You learn something every day


Well here is something I did not know – that in 31 states in the US, rapists have parental rights.

Shauna Prewitt was raped and got pregnant (pipe down there in the back, Mr Akin), and had a daughter, and then found out something she did not know.

You could say she was conceived in rape; she was. But she is also so much more than her beginnings. I blissfully believed that after I finally had decided to give birth to and to raise my daughter, life would be all roses and endless days at the playground. I was wrong again.

It would not be long before I would learn firsthand that in the vast majority of states — 31 — men who father through rape are able to assert the same custody and visitation rights to their children that other fathers enjoy. When no law prohibits a rapist from exercising these rights, a woman may feel forced to bargain away her legal rights to a criminal trial in exchange for the rapist dropping the bid to have access to her child.

Are you fucking kidding me. Rapists can assert custody and visitation rights to the child they conceived through rape?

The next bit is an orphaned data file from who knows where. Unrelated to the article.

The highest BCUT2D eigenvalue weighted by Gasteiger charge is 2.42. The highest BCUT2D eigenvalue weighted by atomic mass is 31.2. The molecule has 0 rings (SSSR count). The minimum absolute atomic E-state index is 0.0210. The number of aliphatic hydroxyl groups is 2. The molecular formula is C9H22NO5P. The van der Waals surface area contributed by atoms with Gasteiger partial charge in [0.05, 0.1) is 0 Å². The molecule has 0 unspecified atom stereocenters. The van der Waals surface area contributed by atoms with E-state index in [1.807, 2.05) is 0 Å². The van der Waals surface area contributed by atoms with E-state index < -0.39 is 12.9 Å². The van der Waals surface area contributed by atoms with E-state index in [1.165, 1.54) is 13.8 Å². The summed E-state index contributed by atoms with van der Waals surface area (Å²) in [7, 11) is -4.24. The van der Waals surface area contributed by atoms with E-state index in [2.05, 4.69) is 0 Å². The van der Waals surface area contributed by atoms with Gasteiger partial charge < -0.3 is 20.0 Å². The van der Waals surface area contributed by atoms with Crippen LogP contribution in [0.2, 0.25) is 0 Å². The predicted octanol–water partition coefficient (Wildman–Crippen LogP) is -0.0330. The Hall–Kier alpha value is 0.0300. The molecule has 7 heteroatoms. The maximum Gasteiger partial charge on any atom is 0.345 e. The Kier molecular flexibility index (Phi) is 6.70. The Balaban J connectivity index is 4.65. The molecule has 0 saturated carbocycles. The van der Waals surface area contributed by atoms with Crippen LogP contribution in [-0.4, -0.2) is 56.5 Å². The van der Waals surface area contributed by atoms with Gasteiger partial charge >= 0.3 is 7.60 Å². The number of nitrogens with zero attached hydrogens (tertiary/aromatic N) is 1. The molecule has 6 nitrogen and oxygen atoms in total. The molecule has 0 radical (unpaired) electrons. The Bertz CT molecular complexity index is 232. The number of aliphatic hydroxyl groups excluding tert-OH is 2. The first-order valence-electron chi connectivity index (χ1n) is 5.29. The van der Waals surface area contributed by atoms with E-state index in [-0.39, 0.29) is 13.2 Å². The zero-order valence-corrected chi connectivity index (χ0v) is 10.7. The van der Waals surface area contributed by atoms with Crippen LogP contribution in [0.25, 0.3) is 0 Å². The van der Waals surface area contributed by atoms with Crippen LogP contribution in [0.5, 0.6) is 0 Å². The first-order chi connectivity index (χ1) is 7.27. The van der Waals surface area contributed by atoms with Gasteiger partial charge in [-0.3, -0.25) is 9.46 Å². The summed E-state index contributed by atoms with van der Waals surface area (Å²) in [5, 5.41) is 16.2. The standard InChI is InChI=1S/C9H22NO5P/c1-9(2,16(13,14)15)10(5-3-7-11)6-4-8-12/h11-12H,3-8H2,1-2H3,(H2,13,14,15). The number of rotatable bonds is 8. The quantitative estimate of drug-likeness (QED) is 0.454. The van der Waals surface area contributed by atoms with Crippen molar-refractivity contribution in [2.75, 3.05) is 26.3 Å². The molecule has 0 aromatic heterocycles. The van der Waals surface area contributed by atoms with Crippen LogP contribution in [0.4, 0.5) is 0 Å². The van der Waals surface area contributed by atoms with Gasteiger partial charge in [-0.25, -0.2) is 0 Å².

What country is this? What century is this?

Having fought this injustice for the past several years, I have come to believe that ignorance is to blame for this legal absence. Opponents argue no woman would ever choose to raise the child she conceived through rape. The only two studies to analyze the choices made by pregnant raped women indicate otherwise — at least 30% of women who conceive by rape make this choice.

Others argue that no rapist would ever seek parental rights. Not only does my experience and that of others I know prove otherwise, but it is not surprising that a man who cruelly degrades a woman would also seek to torture her in an even more agonizing way, by seeking access to her child.